Brain scans link baby sleep trouble and autism later

An 8-month-old boy wears an EEG cap to measure brain activity during a visit to the UW Autism Center. (Credit: Kiyomi Taguchi/U. Washington)

Sleep problems in a baby’s first 12 months may not only precede autism diagnosis, but also associate with an altered growth trajectory in the hippocampus, a new study suggests.

Infants spend most of their first year of life asleep. Those hours serve as prime time for brain development, when neural connections form and sensory memories encode.

But disrupted sleep, which occurs more often among children with autism, may affect brain development, too.

In a sample of more than 400 6- to 12-month-old infants, those later diagnosed with autism had a higher likelihood of difficulty falling asleep. Researchers associated this sleep difficulty with altered growth trajectories in the hippocampus.

“The hippocampus is critical for learning and memory, and changes in the size of the hippocampus have been associated with poor sleep in adults and older children,” says Kate MacDuffie, a postdoctoral researcher at the University of Washington Autism Center and lead author of the paper in the American Journal of Psychiatry. “However, this is the first study we are aware of to find an association in infants as young as 6 months of age.”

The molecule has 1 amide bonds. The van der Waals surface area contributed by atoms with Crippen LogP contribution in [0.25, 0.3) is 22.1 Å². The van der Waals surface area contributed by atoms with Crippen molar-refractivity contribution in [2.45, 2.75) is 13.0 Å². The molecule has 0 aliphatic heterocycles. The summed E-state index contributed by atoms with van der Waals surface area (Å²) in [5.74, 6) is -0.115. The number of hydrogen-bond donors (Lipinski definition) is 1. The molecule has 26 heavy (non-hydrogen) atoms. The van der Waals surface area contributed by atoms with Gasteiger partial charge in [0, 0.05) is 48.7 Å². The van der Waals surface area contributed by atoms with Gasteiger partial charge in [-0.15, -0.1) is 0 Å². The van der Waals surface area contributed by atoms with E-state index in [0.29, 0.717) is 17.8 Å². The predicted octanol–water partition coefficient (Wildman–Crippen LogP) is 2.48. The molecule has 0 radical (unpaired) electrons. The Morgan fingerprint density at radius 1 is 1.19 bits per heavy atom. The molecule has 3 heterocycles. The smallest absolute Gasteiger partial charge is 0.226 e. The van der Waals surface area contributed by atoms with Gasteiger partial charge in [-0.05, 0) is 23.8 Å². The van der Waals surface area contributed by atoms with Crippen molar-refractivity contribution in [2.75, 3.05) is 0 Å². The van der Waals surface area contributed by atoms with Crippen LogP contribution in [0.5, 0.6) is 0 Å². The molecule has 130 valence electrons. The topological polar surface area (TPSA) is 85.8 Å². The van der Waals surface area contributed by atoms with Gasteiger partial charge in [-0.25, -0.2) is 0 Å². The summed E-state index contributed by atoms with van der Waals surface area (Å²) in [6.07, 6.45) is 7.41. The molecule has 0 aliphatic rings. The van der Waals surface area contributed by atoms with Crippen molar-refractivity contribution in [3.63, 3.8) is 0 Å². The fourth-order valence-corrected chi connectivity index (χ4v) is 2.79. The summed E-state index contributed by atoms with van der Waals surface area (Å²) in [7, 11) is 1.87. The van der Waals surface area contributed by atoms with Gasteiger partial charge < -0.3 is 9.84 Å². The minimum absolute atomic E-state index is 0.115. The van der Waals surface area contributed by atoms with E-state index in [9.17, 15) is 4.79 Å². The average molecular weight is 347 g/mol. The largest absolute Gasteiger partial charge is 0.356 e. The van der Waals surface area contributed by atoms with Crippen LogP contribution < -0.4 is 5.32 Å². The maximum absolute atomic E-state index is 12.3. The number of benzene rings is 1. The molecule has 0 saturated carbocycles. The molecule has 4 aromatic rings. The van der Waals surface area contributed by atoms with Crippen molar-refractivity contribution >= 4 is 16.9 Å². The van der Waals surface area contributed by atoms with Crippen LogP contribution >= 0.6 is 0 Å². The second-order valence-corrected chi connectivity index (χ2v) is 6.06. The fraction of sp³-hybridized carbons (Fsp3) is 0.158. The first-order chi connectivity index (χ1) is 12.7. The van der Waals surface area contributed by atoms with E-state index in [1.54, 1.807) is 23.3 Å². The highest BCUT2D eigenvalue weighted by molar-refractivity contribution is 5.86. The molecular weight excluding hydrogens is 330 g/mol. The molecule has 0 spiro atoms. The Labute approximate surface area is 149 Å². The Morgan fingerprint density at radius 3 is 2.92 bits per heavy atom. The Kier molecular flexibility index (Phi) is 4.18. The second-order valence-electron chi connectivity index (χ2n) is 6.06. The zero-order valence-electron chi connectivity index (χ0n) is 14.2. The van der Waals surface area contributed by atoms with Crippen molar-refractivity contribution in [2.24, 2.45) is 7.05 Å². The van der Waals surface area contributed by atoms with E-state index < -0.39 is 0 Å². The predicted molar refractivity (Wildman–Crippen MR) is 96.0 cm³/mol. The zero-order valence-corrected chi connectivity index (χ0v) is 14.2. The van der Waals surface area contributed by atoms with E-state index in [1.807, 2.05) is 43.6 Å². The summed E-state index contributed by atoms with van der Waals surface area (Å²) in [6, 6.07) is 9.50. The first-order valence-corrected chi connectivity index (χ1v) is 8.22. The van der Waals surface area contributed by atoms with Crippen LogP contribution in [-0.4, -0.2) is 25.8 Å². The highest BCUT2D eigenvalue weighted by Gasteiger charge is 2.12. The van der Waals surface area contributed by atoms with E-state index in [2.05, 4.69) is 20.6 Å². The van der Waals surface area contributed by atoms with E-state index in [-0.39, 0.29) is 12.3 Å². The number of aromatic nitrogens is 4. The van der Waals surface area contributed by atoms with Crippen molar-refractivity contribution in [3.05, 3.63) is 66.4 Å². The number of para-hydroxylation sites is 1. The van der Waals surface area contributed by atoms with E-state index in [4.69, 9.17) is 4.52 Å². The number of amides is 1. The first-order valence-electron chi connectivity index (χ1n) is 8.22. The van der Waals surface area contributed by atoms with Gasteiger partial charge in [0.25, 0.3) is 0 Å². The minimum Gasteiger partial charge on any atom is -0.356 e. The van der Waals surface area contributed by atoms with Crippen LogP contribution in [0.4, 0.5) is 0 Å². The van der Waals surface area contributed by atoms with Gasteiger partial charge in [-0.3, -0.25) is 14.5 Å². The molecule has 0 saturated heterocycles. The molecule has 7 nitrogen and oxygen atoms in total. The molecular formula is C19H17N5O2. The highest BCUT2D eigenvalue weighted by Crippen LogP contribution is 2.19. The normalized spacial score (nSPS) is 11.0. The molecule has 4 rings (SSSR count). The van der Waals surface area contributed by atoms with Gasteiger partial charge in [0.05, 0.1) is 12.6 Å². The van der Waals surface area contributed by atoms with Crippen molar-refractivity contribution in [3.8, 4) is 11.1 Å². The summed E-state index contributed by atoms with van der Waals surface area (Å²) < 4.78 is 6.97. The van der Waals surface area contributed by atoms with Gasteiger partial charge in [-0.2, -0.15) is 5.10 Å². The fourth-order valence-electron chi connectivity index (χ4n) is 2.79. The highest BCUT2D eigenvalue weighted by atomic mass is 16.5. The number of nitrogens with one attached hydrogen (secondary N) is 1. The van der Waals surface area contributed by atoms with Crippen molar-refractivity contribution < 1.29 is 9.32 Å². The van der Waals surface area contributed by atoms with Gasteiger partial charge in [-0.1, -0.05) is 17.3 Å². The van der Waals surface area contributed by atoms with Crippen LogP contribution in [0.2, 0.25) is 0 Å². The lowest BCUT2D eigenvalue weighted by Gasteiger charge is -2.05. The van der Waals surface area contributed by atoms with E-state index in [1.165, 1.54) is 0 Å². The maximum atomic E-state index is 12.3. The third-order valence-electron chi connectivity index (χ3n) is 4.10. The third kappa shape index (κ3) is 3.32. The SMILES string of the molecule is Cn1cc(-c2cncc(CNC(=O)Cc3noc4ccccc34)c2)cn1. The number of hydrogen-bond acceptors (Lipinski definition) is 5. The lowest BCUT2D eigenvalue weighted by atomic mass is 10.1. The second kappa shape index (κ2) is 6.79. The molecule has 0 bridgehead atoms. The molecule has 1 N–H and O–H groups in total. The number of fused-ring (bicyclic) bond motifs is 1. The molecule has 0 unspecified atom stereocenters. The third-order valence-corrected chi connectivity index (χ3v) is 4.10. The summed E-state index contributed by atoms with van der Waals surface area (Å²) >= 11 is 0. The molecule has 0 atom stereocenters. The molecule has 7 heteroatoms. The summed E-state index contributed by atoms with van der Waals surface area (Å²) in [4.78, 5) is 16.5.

As many as 80% of children with autism spectrum disorder have sleep problems, says senior author Annette Estes, professor of speech and hearing sciences and director of the University of Washington Autism Center. But much of the existing research, on infants with siblings who have autism, as well as the interventions designed to improve outcomes for children with autism, focus on behavior and cognition.